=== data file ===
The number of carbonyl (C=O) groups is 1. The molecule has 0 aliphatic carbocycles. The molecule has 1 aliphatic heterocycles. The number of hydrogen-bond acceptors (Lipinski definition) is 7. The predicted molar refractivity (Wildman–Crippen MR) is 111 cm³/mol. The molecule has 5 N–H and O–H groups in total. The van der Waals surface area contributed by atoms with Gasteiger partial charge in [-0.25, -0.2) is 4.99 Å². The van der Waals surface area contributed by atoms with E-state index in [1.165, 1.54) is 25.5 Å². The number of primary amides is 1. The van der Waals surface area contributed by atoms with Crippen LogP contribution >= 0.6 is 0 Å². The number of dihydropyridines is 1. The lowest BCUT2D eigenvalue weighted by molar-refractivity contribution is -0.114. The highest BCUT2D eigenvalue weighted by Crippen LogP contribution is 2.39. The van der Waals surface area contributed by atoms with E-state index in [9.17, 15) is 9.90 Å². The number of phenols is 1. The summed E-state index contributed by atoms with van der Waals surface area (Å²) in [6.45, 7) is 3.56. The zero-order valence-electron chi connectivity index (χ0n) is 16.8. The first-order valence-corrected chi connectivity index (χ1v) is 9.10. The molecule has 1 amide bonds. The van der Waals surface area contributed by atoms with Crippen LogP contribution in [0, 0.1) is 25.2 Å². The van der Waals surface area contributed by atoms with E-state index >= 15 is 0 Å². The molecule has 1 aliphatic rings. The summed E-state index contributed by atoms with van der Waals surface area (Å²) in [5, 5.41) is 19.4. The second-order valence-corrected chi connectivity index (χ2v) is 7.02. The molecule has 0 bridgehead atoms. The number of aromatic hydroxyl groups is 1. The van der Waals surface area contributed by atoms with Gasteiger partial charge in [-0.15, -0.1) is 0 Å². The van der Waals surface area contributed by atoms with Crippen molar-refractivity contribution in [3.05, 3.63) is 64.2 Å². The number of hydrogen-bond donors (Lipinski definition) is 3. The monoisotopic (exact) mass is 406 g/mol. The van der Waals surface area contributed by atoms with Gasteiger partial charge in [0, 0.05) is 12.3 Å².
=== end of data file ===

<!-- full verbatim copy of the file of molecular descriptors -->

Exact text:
The number of carbonyl (C=O) groups is 1. The molecule has 0 aliphatic carbocycles. The molecule has 1 aliphatic heterocycles. The number of hydrogen-bond acceptors (Lipinski definition) is 7. The predicted molar refractivity (Wildman–Crippen MR) is 111 cm³/mol. The molecule has 5 N–H and O–H groups in total. The van der Waals surface area contributed by atoms with Gasteiger partial charge in [-0.25, -0.2) is 4.99 Å². The van der Waals surface area contributed by atoms with E-state index in [1.165, 1.54) is 25.5 Å². The number of primary amides is 1. The van der Waals surface area contributed by atoms with Crippen LogP contribution >= 0.6 is 0 Å². The number of dihydropyridines is 1. The lowest BCUT2D eigenvalue weighted by molar-refractivity contribution is -0.114. The highest BCUT2D eigenvalue weighted by Crippen LogP contribution is 2.39. The van der Waals surface area contributed by atoms with E-state index in [9.17, 15) is 9.90 Å². The number of phenols is 1. The summed E-state index contributed by atoms with van der Waals surface area (Å²) in [6.45, 7) is 3.56. The zero-order valence-electron chi connectivity index (χ0n) is 16.8. The first-order valence-corrected chi connectivity index (χ1v) is 9.10. The molecule has 1 amide bonds. The van der Waals surface area contributed by atoms with Crippen LogP contribution in [0, 0.1) is 25.2 Å². The van der Waals surface area contributed by atoms with E-state index >= 15 is 0 Å². The molecule has 1 aliphatic rings. The summed E-state index contributed by atoms with van der Waals surface area (Å²) in [5, 5.41) is 19.4. The second-order valence-corrected chi connectivity index (χ2v) is 7.02. The molecule has 0 bridgehead atoms. The number of aromatic hydroxyl groups is 1. The van der Waals surface area contributed by atoms with Gasteiger partial charge in [-0.15, -0.1) is 0 Å². The van der Waals surface area contributed by atoms with Crippen molar-refractivity contribution in [3.05, 3.63) is 64.2 Å². The number of hydrogen-bond donors (Lipinski definition) is 3. The monoisotopic (exact) mass is 406 g/mol. The van der Waals surface area contributed by atoms with Gasteiger partial charge in [0, 0.05) is 12.3 Å².